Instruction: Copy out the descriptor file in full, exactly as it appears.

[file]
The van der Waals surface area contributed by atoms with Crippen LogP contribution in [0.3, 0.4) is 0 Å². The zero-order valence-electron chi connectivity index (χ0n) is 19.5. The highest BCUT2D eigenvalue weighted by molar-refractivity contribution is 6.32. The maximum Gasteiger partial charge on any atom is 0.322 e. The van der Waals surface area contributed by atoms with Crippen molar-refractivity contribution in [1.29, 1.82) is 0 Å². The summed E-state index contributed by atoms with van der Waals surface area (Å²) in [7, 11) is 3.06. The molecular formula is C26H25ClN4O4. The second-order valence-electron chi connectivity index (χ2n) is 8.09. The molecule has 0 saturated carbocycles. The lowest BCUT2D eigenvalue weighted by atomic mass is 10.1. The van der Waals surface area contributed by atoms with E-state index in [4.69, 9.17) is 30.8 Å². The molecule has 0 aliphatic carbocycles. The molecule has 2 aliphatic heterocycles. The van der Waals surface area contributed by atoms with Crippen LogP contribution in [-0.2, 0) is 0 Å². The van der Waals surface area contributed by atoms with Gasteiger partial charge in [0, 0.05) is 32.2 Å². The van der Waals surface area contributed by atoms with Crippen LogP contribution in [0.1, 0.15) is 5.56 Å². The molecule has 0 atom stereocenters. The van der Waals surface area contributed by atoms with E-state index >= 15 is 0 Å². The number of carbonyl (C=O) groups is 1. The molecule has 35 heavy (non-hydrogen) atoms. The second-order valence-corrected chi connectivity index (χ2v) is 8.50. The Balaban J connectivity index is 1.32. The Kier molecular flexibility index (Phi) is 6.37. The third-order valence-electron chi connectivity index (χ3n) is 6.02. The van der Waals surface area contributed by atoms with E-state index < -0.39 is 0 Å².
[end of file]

The van der Waals surface area contributed by atoms with Crippen LogP contribution in [0.3, 0.4) is 0 Å². The zero-order valence-electron chi connectivity index (χ0n) is 19.5. The highest BCUT2D eigenvalue weighted by molar-refractivity contribution is 6.32. The maximum Gasteiger partial charge on any atom is 0.322 e. The van der Waals surface area contributed by atoms with Crippen molar-refractivity contribution in [1.29, 1.82) is 0 Å². The summed E-state index contributed by atoms with van der Waals surface area (Å²) in [7, 11) is 3.06. The molecular formula is C26H25ClN4O4. The second-order valence-electron chi connectivity index (χ2n) is 8.09. The molecule has 0 saturated carbocycles. The lowest BCUT2D eigenvalue weighted by atomic mass is 10.1. The van der Waals surface area contributed by atoms with E-state index in [4.69, 9.17) is 30.8 Å². The molecule has 0 aliphatic carbocycles. The molecule has 2 aliphatic heterocycles. The van der Waals surface area contributed by atoms with Crippen LogP contribution in [-0.2, 0) is 0 Å². The van der Waals surface area contributed by atoms with Gasteiger partial charge in [0, 0.05) is 32.2 Å². The van der Waals surface area contributed by atoms with Crippen LogP contribution in [0.1, 0.15) is 5.56 Å². The molecule has 0 atom stereocenters. The van der Waals surface area contributed by atoms with E-state index >= 15 is 0 Å². The number of carbonyl (C=O) groups is 1. The molecule has 35 heavy (non-hydrogen) atoms. The second-order valence-corrected chi connectivity index (χ2v) is 8.50. The Balaban J connectivity index is 1.32. The Kier molecular flexibility index (Phi) is 6.37. The third-order valence-electron chi connectivity index (χ3n) is 6.02. The van der Waals surface area contributed by atoms with E-state index < -0.39 is 0 Å².